A lottery is a scheme for the distribution of prizes by lot or chance; especially, a gaming scheme in which one or more tickets bearing particular numbers draw prizes, while the rest are blanks. From Wiktionary, Creative Commons Attribution-ShareAlike License
It’s easy to think that those who play the lottery are irrational dupes who don’t know any better and don’t understand the odds of winning. But the truth is that many of them are clear-eyed gamblers who make a conscious decision to spend $50, $100 a week for the slim hope that they will be lucky enough to win.
In fact, it turns out that lotteries can be very profitable for states, even though only a small percentage of people will actually win the prize money. The reason is that, after paying out the prize money and covering operating and advertising costs, states can keep most of the remaining money.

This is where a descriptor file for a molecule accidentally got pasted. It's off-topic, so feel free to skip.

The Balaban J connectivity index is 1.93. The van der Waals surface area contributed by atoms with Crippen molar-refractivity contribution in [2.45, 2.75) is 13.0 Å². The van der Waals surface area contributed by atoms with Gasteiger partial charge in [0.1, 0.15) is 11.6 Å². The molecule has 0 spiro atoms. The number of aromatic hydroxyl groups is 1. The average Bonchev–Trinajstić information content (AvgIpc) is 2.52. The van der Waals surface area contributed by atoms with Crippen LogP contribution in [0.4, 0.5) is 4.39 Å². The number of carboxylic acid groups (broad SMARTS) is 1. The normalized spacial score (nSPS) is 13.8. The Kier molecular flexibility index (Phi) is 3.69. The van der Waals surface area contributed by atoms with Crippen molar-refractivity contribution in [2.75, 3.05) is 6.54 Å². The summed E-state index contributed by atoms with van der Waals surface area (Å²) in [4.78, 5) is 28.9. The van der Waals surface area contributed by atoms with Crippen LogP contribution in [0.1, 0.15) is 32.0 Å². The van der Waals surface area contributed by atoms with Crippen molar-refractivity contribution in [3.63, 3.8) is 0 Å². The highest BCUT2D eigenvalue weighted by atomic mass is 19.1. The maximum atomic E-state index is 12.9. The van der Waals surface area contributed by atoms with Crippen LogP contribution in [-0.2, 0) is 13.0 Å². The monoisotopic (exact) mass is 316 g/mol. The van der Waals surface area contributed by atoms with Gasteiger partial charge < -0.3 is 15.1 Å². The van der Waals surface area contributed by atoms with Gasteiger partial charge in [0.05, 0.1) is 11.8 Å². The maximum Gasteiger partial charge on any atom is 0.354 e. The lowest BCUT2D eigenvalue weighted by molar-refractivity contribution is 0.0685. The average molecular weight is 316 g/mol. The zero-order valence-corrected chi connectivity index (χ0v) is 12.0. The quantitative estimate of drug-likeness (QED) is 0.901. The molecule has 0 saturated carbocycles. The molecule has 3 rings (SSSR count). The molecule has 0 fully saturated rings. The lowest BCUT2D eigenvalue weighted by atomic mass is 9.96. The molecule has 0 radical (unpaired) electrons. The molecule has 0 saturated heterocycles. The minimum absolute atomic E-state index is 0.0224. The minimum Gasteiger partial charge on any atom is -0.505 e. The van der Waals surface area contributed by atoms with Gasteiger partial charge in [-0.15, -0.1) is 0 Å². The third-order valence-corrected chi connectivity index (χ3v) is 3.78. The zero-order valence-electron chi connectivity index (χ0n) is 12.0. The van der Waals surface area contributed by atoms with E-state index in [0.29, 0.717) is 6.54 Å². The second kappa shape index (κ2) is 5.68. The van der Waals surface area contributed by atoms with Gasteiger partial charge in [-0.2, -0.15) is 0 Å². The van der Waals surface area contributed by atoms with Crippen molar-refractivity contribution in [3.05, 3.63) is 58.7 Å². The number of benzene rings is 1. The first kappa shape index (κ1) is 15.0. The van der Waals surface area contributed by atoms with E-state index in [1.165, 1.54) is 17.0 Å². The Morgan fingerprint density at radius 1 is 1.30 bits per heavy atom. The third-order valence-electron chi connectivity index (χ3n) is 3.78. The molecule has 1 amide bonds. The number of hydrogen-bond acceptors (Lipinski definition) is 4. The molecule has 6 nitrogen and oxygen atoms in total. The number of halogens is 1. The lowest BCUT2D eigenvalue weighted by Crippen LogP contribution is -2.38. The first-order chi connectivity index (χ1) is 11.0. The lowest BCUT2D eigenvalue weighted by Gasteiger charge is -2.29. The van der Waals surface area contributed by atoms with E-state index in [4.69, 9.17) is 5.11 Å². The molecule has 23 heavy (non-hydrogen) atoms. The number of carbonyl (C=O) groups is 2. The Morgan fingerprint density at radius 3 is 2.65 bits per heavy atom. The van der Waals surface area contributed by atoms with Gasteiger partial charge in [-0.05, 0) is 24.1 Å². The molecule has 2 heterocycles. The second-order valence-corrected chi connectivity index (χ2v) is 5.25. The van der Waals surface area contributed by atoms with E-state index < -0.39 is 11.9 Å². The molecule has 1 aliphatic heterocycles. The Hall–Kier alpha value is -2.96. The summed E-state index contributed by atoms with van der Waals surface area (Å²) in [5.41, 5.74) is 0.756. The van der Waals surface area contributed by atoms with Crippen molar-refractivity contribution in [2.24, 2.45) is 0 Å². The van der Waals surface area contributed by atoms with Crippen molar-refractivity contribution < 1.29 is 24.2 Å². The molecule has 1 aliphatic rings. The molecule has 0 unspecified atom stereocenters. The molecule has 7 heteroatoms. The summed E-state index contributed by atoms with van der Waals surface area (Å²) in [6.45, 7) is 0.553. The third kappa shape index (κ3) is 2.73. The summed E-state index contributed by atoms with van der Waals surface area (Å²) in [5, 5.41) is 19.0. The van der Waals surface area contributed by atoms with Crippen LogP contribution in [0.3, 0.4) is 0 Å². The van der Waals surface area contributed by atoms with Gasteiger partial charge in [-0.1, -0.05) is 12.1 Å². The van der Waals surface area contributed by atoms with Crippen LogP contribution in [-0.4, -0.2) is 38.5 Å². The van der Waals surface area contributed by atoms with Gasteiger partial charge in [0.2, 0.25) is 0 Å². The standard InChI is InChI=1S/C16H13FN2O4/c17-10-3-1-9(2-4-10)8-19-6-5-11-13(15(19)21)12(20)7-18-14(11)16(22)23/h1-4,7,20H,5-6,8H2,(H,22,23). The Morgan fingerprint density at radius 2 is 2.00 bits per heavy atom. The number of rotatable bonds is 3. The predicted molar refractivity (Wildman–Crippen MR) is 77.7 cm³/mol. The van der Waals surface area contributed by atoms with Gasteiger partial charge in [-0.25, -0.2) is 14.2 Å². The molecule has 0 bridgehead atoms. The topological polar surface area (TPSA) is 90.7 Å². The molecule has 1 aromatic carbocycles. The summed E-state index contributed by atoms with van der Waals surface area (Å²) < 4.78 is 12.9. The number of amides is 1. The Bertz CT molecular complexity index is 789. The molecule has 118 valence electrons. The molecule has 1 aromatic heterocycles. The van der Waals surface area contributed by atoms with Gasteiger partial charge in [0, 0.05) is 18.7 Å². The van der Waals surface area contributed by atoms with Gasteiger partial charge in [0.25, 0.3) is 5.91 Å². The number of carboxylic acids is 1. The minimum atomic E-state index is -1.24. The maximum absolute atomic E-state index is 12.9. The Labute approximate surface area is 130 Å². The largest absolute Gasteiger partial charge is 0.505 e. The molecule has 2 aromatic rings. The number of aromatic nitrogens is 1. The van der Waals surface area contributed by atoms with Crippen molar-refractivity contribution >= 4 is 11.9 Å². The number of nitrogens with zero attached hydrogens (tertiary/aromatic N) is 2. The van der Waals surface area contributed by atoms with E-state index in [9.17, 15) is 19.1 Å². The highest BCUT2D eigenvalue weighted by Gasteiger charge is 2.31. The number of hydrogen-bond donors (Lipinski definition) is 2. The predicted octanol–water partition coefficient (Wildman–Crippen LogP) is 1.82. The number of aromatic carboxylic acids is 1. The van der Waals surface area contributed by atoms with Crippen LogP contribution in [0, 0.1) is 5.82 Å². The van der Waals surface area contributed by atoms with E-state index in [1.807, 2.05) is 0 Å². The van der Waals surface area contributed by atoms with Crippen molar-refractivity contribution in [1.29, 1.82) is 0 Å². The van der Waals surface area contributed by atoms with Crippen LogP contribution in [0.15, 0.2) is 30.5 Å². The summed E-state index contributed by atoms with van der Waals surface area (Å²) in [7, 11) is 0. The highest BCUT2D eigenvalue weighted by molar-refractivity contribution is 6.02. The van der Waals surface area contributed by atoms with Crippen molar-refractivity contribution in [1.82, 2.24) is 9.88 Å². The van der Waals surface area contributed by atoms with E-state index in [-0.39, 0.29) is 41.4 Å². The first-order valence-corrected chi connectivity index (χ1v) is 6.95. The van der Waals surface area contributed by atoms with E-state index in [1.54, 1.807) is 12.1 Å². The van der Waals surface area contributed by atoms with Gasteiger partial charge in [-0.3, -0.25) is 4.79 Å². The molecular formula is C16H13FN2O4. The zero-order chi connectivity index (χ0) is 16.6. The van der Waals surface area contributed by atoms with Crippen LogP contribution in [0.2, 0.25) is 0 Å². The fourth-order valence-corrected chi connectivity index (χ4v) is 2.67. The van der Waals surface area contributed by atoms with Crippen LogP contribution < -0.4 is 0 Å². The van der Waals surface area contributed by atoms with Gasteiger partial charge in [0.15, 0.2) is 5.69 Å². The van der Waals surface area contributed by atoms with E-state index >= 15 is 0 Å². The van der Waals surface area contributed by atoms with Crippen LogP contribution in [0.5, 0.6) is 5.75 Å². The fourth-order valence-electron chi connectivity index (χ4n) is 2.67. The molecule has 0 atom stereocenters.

Whether that money is used to help people out of a bind or just to fund other state programs, it’s a significant sum. In the past, state leaders saw lotteries as a way to expand social safety nets without raising especially onerous taxes on middle- and working-class families.
But that arrangement started to unravel after the 1960s, and now state governments depend heavily on lottery revenues. And a lot of those ticket buyers are lower-income, less educated, nonwhite, and male. They play the lottery because, as far as they are concerned, it’s their only shot at a better life.